That breathing room is important in Toradora. In the light novels, it takes the form of thousands of pages documenting less than two years of high school. Thoughts and pasts are carefully detailed and explicated, bringing you as close to the characters as the didactic light novel idiom can. In the manga adaptation, it’s the literal month of time between installments; started in 2007, the ongoing comic still hasn’t wrapped up the original story. In the anime — Toradora’s most popular form — it’s two seasons span 25 episodes in total. That length doesn’t sound like much in comparison to these other benchmarks, but it’s enough, allowing for some much-needed silence that can’t be found in the light novel that makes it feel all the more expansive: a moment by the vending machines, a burdened walk home, empty rooms lit by the weak evening sun. Garbled, unsaid emotions are palpable in these moments, held back like a held breath. Sometimes, they break through in a gasp.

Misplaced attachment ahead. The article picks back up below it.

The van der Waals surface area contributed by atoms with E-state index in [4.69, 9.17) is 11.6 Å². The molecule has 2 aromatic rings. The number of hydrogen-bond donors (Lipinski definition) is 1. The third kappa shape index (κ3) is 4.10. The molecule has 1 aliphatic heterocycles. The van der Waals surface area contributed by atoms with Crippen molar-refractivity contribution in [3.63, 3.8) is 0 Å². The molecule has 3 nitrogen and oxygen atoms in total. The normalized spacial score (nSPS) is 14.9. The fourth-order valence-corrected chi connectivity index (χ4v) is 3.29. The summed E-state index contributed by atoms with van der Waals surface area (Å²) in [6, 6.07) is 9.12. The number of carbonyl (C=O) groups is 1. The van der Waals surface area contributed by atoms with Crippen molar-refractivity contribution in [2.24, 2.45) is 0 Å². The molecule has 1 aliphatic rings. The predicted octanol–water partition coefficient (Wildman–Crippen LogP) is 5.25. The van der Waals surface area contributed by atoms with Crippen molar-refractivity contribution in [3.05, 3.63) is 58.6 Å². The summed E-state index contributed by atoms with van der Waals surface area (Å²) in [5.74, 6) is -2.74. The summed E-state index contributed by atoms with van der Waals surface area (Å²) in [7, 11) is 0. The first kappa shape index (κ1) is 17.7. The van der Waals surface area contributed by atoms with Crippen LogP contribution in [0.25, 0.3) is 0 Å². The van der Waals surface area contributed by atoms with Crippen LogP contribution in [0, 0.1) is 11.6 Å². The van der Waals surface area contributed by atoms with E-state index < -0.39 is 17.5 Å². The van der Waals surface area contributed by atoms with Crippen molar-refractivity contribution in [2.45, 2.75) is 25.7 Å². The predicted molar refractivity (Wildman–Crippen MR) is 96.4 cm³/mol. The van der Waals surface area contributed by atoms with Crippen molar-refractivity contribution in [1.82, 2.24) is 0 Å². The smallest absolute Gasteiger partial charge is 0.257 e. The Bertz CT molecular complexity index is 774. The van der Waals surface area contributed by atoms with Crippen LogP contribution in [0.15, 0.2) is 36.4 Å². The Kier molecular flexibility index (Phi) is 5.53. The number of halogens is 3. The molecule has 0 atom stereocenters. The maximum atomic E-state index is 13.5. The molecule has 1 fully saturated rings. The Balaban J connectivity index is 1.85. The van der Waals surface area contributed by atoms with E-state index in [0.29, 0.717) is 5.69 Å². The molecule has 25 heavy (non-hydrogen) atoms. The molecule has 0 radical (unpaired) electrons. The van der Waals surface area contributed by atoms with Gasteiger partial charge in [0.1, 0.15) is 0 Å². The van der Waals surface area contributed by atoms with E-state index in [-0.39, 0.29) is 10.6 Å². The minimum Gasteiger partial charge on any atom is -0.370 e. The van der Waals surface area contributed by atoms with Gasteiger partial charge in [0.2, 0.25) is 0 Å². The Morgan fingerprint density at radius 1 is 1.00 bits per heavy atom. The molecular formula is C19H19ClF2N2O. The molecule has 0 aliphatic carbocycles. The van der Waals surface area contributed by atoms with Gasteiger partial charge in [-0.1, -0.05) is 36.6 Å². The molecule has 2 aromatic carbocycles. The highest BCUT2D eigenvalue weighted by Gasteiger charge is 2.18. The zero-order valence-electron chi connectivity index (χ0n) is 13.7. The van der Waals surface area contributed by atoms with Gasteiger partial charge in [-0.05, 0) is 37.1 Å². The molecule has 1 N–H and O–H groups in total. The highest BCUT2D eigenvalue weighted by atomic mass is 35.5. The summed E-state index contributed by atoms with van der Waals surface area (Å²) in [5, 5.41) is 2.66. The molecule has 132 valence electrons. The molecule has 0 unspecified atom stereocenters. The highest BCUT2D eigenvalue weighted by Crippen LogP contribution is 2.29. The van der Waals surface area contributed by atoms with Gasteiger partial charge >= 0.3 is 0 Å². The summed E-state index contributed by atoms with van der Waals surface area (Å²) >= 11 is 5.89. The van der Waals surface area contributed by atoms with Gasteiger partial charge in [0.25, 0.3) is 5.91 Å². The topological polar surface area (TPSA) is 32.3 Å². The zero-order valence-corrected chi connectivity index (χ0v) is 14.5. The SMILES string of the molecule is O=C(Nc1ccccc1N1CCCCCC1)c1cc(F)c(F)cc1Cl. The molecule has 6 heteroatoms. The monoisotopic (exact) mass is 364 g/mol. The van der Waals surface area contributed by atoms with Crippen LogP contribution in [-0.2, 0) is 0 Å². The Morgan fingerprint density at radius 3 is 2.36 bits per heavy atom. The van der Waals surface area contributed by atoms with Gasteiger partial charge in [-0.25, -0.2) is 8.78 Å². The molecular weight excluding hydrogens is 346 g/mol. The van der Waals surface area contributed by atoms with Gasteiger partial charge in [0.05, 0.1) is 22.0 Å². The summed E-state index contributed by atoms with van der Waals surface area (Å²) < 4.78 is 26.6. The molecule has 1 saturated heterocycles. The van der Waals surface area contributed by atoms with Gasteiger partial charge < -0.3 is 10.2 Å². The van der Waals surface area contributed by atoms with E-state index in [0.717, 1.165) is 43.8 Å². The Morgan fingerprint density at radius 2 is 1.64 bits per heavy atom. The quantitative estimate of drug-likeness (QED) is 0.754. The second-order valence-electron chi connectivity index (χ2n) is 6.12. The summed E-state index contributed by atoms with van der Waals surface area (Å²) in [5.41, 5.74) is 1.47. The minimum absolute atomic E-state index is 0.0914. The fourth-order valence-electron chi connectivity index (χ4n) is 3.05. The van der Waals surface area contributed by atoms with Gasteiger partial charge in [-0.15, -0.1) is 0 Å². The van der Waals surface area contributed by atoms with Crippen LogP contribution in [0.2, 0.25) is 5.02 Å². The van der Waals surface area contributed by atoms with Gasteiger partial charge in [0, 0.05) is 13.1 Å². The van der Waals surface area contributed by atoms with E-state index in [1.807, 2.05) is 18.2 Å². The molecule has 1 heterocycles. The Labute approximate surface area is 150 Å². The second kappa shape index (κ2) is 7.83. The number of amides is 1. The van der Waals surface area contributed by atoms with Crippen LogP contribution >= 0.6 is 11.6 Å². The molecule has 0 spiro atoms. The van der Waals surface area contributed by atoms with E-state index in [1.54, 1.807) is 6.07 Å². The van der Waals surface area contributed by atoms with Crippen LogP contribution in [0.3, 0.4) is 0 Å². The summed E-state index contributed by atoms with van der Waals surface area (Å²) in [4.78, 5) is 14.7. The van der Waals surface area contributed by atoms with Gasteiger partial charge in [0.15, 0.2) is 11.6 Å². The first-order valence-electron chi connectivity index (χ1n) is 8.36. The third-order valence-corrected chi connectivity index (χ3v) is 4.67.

Toradora is never in a rush, but it also doesn’t dawdle. It hits each one of the conventional milestones of a high school anime — pool episodes, Christmas episodes, festival episodes — but each station is indicative of several meaningful changes in friendships and romances. Those changes are often hard to verbalize, and the reasons given to one person for the change sometimes aren’t the ones given to another. What does a grand gesture, like getting in a fight with your crush’s crush, mean to your crush? Probably not the same thing that it means to you.
This deliberate pace helps make the push and pull of the central couple feel lively, almost syncopated. Taiga turns away, hardens, softens, loses her self-consciousness for a moment, and moves away from what she thought she wanted while Ryuuji obsesses, cringes, forgives, embarrasses himself, and stands up for who he wants to be. These shifting moods are much more than one person being happy and not reaching the other because they happen to be sad. Being on similar journeys in love, they see themselves reflected in the other. Ryuuji sees Taiga confess to her crush for the first time and gains respect for her as well as some motivation for himself. Soon enough, they start to see each other as more than contrasts and objects of pity.